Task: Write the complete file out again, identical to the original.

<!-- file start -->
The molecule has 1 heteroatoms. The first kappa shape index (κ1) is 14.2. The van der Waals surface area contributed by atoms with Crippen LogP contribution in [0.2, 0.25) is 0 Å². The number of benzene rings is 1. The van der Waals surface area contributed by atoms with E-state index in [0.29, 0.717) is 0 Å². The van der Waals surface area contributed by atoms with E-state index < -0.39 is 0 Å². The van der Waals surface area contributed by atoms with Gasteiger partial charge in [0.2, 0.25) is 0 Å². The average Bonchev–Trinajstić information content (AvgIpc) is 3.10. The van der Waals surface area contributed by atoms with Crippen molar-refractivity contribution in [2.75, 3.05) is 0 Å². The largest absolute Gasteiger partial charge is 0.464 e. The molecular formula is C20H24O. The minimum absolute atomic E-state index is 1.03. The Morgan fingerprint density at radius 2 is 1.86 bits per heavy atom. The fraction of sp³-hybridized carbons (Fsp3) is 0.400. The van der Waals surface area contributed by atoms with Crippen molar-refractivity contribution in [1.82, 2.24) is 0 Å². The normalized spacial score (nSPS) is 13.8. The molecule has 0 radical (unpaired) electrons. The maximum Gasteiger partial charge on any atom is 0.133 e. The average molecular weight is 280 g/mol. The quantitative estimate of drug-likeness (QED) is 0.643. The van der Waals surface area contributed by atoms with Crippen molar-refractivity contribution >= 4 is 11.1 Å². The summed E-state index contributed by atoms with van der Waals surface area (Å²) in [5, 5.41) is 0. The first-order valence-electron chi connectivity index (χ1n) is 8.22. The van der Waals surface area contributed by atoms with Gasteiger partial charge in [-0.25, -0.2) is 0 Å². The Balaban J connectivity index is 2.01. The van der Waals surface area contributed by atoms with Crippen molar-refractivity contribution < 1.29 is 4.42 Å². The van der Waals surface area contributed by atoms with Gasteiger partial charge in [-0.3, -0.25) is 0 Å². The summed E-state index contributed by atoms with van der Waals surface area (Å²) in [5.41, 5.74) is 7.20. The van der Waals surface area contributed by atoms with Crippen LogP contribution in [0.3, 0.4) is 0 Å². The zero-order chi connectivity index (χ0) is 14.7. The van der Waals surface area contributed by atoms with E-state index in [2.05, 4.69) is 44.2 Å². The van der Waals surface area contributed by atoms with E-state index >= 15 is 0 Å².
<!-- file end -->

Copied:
The molecule has 1 heteroatoms. The first kappa shape index (κ1) is 14.2. The van der Waals surface area contributed by atoms with Crippen LogP contribution in [0.2, 0.25) is 0 Å². The number of benzene rings is 1. The van der Waals surface area contributed by atoms with E-state index in [0.29, 0.717) is 0 Å². The van der Waals surface area contributed by atoms with E-state index < -0.39 is 0 Å². The van der Waals surface area contributed by atoms with Gasteiger partial charge in [0.2, 0.25) is 0 Å². The average Bonchev–Trinajstić information content (AvgIpc) is 3.10. The van der Waals surface area contributed by atoms with Crippen molar-refractivity contribution in [2.75, 3.05) is 0 Å². The largest absolute Gasteiger partial charge is 0.464 e. The molecular formula is C20H24O. The minimum absolute atomic E-state index is 1.03. The Morgan fingerprint density at radius 2 is 1.86 bits per heavy atom. The fraction of sp³-hybridized carbons (Fsp3) is 0.400. The van der Waals surface area contributed by atoms with Crippen molar-refractivity contribution in [1.82, 2.24) is 0 Å². The normalized spacial score (nSPS) is 13.8. The molecule has 0 radical (unpaired) electrons. The maximum Gasteiger partial charge on any atom is 0.133 e. The average molecular weight is 280 g/mol. The quantitative estimate of drug-likeness (QED) is 0.643. The van der Waals surface area contributed by atoms with Crippen molar-refractivity contribution >= 4 is 11.1 Å². The summed E-state index contributed by atoms with van der Waals surface area (Å²) in [5, 5.41) is 0. The first-order valence-electron chi connectivity index (χ1n) is 8.22. The van der Waals surface area contributed by atoms with Gasteiger partial charge in [-0.25, -0.2) is 0 Å². The Balaban J connectivity index is 2.01. The van der Waals surface area contributed by atoms with Crippen molar-refractivity contribution < 1.29 is 4.42 Å². The van der Waals surface area contributed by atoms with Gasteiger partial charge in [-0.3, -0.25) is 0 Å². The summed E-state index contributed by atoms with van der Waals surface area (Å²) in [5.41, 5.74) is 7.20. The van der Waals surface area contributed by atoms with Crippen LogP contribution in [0.3, 0.4) is 0 Å². The zero-order chi connectivity index (χ0) is 14.7. The van der Waals surface area contributed by atoms with E-state index in [2.05, 4.69) is 44.2 Å². The van der Waals surface area contributed by atoms with E-state index >= 15 is 0 Å².